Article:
with most deciding between just fair or poor.
Personal financial situation
48
-4
7
Excellent/ good
52
15
1
Just fair/ poor
Don't know
Darker colors used to indicate greater intensity.
How would you rate your personal current financial situation - excellent, good, just fair, or poor?
44
Just 1 in 3 young Americans earn more than $30,000 per year.
African-Americans and Latinos earn less than their young white
counterparts, especially white men. Education, unsurprisingly, is a
big part of earning potential.
Most likely to earn less than $30K:
•Age 18-24 – 76%
•High school or less – 74%
•African-Americans – 69%
•Latinos – 67%
•Independents – 63%
Personal income
Most likely to earn more than $30K:
•College graduate or post-grad – 58%
•Republican men – 46%
•Age 25-34 – 44%
•Strong Republican – 44%
•White men – 43%
56
32
12
Below $30K
Above $30K
Don't know/ refused
In which of the following ranges did your personal income fall last year, before taxes?
[IF REFUSED OR Don’t know] Could you tell me if your annual personal income is below or above 30 thousand dollars?
45
Despite mixed emotions on their personal economic situation,
most young Americans say that their earnings have increased over
the past four years. However, 1 in 6 say that they have decreased
in that time period.
Earnings in the past four years
53
30
16
1
Increased
Decreased
Stayed the same
Asked only of those respondents who said they were employed either full- or part-time.
[IF EMPLOYED]: In the last four years have your earnings increased, decreased or stayed the same?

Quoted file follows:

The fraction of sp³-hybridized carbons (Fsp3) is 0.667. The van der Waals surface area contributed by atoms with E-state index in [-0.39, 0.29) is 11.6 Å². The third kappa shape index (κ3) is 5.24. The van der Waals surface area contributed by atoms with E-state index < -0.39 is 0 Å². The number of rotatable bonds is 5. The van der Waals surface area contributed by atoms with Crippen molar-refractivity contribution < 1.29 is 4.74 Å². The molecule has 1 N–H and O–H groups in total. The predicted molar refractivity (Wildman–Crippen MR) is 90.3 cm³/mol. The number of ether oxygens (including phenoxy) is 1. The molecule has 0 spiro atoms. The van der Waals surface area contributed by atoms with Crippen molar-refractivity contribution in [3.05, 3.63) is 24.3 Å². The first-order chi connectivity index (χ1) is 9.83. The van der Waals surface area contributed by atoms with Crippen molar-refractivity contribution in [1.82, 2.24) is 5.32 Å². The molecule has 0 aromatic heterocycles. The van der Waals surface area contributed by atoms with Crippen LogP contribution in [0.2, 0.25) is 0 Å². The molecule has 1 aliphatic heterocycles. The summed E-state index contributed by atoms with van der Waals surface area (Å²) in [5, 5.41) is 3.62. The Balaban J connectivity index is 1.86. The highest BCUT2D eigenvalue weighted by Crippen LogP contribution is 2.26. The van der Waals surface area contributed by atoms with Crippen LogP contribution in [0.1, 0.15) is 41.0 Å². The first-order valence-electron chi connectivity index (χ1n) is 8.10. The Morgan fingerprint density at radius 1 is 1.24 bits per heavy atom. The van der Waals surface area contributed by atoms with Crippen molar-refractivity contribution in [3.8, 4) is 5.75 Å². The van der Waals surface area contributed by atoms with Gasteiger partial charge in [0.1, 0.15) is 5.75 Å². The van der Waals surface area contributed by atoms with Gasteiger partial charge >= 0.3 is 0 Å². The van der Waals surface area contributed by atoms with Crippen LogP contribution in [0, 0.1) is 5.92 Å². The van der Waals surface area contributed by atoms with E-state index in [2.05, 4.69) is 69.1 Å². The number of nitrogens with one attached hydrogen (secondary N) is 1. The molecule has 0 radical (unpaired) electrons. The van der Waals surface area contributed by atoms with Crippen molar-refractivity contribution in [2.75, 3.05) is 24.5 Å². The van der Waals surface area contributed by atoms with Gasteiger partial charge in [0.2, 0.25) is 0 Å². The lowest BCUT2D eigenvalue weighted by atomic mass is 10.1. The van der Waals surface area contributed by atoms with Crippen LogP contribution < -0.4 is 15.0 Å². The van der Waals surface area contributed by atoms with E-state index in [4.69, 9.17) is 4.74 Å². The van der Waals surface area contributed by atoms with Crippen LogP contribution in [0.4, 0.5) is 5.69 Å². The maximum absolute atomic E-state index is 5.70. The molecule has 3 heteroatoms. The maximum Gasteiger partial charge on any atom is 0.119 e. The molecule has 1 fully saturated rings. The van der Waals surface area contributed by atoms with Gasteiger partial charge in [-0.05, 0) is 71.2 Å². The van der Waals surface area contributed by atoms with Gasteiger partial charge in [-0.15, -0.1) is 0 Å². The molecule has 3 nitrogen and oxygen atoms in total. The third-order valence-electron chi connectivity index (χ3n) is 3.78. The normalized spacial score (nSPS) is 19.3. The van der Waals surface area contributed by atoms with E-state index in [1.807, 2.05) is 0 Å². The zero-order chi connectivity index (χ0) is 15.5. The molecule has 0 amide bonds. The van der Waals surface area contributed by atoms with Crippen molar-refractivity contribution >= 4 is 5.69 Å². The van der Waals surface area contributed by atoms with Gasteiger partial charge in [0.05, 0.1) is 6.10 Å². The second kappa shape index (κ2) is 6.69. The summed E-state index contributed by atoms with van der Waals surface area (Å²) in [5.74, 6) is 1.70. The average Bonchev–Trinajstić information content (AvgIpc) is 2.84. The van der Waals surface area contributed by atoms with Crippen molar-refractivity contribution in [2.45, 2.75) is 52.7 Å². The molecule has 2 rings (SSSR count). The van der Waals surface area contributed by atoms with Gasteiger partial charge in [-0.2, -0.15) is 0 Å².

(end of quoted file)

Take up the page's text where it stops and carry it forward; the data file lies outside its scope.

Don't know
46
Regardless of the increased income, for many, especially minorities, it
has become harder to make ends meet over the past four years, with
more than 1 in 4 saying it has become much harder.
Making ends meet now versus four years ago
68
-48
20
5
Much/ somewhat
easier
27
Much/ somewhat
harder
Most likely to say it has become much
harder to make ends meet:
•Unemployed – 42%
•African-American women – 36%
•Latino men – 34%
•African-Americans – 33%
•Latinos – 32%
10
No different
Darker colors used to indicate greater intensity.
Thinking about the last four years and your ability to make ends meet and pay your bills, would you say it has become much
harder, somewhat harder, somewhat easier, or much easier to make ends meet??
1
Don't know
47
Even as half say their personal earnings have increased in the
last four years, four in ten say they have fallen into greater
debt within the past four years.
Increase in personal debt in the past 4 years
60
39
1
Yes
Not really
Don't know
48
Has your personal debt increased in the last four years, or not really?
Almost 3 in 10 do not have health insurance. The unemployed, those
employed part-time, those with a diverse ethnic background, and young
males are most likely to live without coverage.
Most likely have health
insurance:
•Republicans age 18-24 – 86%
•College-educated women – 86%
•Income $30K and more – 86%
•Republican women – 82%
•4-year college graduates – 81%
Health insurance coverage